Finding battery voltage?

hi all. last year team 3044 made a robot that used an arm attached to a window motor. i assisted with the autonomus code, and the issue we had was that when the battery voltage went down, the arm moved less. (and of course we had not other feedback control sensor) so we attemped to use the voltage to change the power outputed to the arm durring autonomus. we failed. we had the code, exept we could not get a voltage value as an int or any other value. we were using labview last year, but now we have switched to java. we have the voltage outputed to the driver station as it is. i think it may be of use this year.

can anyone help? thank you all in advance :slight_smile:

What you are attempting is called an open-loop compensation: Measure everything that affects the result, and find a function that (hopefully) compensates for them. This is inherently difficult and prone to error - what if there is something else that also affects your result that you aren’t measuring?

Put a sensor on what you are trying to control and close the loop. A potentiometer will likely serve your purpose well.

we attempted this with the gyro, but we found our algorithum to work better when the gyro received static… (it was unplugged) but is there a way for the voltage to be a value that java can interperate?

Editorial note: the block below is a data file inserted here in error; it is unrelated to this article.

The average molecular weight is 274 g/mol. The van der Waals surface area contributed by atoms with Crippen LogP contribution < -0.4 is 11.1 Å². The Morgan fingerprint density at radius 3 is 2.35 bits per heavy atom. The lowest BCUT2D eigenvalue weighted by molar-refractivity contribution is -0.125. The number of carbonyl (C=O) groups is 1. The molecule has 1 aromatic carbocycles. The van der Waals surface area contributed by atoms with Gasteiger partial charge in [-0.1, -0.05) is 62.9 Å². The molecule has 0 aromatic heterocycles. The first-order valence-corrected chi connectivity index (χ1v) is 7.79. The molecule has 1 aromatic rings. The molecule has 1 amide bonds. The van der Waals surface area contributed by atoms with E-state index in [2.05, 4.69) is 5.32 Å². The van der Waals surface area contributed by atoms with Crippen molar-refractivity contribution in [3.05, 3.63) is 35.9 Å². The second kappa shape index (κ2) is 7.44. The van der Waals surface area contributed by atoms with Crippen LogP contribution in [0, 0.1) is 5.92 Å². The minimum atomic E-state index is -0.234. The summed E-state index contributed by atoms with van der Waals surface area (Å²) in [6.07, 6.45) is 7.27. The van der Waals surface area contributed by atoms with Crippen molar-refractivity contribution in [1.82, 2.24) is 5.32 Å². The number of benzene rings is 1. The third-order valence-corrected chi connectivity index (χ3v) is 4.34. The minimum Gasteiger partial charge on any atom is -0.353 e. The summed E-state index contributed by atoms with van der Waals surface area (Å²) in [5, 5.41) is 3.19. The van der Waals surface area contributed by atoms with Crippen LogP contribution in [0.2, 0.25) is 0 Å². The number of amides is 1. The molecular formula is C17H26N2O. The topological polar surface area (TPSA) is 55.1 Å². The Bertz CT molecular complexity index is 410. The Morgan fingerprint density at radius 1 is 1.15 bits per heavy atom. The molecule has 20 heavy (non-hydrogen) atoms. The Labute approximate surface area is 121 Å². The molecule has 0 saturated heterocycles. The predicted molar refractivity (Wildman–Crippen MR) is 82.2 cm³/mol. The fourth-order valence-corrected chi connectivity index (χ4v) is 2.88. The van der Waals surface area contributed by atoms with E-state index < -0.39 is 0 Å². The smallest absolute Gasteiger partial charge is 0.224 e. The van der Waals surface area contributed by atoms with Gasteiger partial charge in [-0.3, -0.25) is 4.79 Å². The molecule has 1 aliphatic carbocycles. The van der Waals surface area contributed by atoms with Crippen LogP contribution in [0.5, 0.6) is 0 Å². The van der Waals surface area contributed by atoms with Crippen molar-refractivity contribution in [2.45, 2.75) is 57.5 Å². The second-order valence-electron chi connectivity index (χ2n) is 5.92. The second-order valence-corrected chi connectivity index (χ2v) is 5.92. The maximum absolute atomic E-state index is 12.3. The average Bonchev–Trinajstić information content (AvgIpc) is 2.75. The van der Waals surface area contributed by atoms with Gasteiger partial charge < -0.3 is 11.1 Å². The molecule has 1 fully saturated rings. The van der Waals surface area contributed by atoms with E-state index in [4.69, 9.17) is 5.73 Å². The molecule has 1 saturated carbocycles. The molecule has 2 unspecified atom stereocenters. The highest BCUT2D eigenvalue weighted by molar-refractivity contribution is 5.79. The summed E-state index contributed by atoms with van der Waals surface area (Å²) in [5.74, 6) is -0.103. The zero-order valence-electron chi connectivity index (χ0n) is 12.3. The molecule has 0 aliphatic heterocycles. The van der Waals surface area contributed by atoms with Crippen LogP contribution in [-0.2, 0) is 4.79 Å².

Although I think you would be far better off with a closed loop control as Eric said, I took a quick peak in the driverstation code (I would like to read it so I can give myself a more obvious warning when the battery is dying and I can’t think of why things stop working), and found something that would most likely work:


import edu.wpi.first.wpilibj.DriverStation;

...

DrivetStation DS = DriverStation.getInstance();

...

double voltage = DS.getBatteryVoltage();

It is important that the CRIO has the proper jumper to read the voltage; if you see voltage on your dashboard, this should work. I have not tested it, and I don’t know what sort of value it returns, but I will most likely look into it tomorrow.

I question why the battery was low enough to make the arm much slower; how long do you run the robot before putting a charged battery in? We swap after the voltage drops below 12v (if we remember :P).

thank you so much. i am going to check it right now. the arm is slowed just enough to make a difference. we had to get the arm completely vertical, and a slight difference in battery changes that slightly… unfortunatly it was unrepeatable due to minute changes.

thanks again! :slight_smile: